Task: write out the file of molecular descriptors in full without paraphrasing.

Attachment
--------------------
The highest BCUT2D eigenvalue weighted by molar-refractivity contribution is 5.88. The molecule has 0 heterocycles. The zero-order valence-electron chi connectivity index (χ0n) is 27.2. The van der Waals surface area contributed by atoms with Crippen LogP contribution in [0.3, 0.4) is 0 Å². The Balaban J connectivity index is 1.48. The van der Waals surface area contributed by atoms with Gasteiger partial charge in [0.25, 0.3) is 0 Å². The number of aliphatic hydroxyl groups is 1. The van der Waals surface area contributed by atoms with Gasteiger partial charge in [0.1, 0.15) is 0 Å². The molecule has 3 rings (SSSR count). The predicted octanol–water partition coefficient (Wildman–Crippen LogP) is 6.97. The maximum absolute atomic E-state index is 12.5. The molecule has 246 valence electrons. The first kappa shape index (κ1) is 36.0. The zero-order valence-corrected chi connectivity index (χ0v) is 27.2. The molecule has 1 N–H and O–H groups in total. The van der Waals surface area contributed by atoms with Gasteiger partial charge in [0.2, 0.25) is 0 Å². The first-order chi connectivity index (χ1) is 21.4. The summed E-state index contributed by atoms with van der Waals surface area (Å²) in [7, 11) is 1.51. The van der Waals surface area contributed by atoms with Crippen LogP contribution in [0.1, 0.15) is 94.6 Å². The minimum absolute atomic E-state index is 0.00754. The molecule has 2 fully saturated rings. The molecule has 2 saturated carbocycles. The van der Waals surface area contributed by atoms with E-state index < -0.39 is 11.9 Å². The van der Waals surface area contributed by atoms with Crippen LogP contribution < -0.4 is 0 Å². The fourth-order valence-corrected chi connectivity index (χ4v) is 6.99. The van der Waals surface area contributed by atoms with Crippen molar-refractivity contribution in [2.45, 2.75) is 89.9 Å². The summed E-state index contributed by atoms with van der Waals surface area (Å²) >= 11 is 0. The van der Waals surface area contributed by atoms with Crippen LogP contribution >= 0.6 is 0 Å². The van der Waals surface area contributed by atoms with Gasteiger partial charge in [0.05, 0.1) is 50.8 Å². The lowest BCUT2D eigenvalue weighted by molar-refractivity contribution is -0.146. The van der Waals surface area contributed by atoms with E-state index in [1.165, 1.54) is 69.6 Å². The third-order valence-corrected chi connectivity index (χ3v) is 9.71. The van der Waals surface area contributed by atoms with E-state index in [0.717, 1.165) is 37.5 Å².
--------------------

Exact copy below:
The highest BCUT2D eigenvalue weighted by molar-refractivity contribution is 5.88. The molecule has 0 heterocycles. The zero-order valence-electron chi connectivity index (χ0n) is 27.2. The van der Waals surface area contributed by atoms with Crippen LogP contribution in [0.3, 0.4) is 0 Å². The Balaban J connectivity index is 1.48. The van der Waals surface area contributed by atoms with Gasteiger partial charge in [0.25, 0.3) is 0 Å². The number of aliphatic hydroxyl groups is 1. The van der Waals surface area contributed by atoms with Gasteiger partial charge in [0.1, 0.15) is 0 Å². The molecule has 3 rings (SSSR count). The predicted octanol–water partition coefficient (Wildman–Crippen LogP) is 6.97. The maximum absolute atomic E-state index is 12.5. The molecule has 246 valence electrons. The first kappa shape index (κ1) is 36.0. The zero-order valence-corrected chi connectivity index (χ0v) is 27.2. The molecule has 1 N–H and O–H groups in total. The van der Waals surface area contributed by atoms with Gasteiger partial charge in [0.2, 0.25) is 0 Å². The first-order chi connectivity index (χ1) is 21.4. The summed E-state index contributed by atoms with van der Waals surface area (Å²) in [7, 11) is 1.51. The van der Waals surface area contributed by atoms with Crippen LogP contribution in [0.1, 0.15) is 94.6 Å². The minimum absolute atomic E-state index is 0.00754. The molecule has 2 fully saturated rings. The molecule has 2 saturated carbocycles. The van der Waals surface area contributed by atoms with E-state index < -0.39 is 11.9 Å². The van der Waals surface area contributed by atoms with Crippen LogP contribution < -0.4 is 0 Å². The fourth-order valence-corrected chi connectivity index (χ4v) is 6.99. The van der Waals surface area contributed by atoms with Crippen molar-refractivity contribution in [2.45, 2.75) is 89.9 Å². The summed E-state index contributed by atoms with van der Waals surface area (Å²) >= 11 is 0. The van der Waals surface area contributed by atoms with Crippen LogP contribution >= 0.6 is 0 Å². The van der Waals surface area contributed by atoms with Gasteiger partial charge in [0.05, 0.1) is 50.8 Å². The lowest BCUT2D eigenvalue weighted by molar-refractivity contribution is -0.146. The van der Waals surface area contributed by atoms with E-state index in [1.165, 1.54) is 69.6 Å². The third-order valence-corrected chi connectivity index (χ3v) is 9.71. The van der Waals surface area contributed by atoms with E-state index in [0.717, 1.165) is 37.5 Å².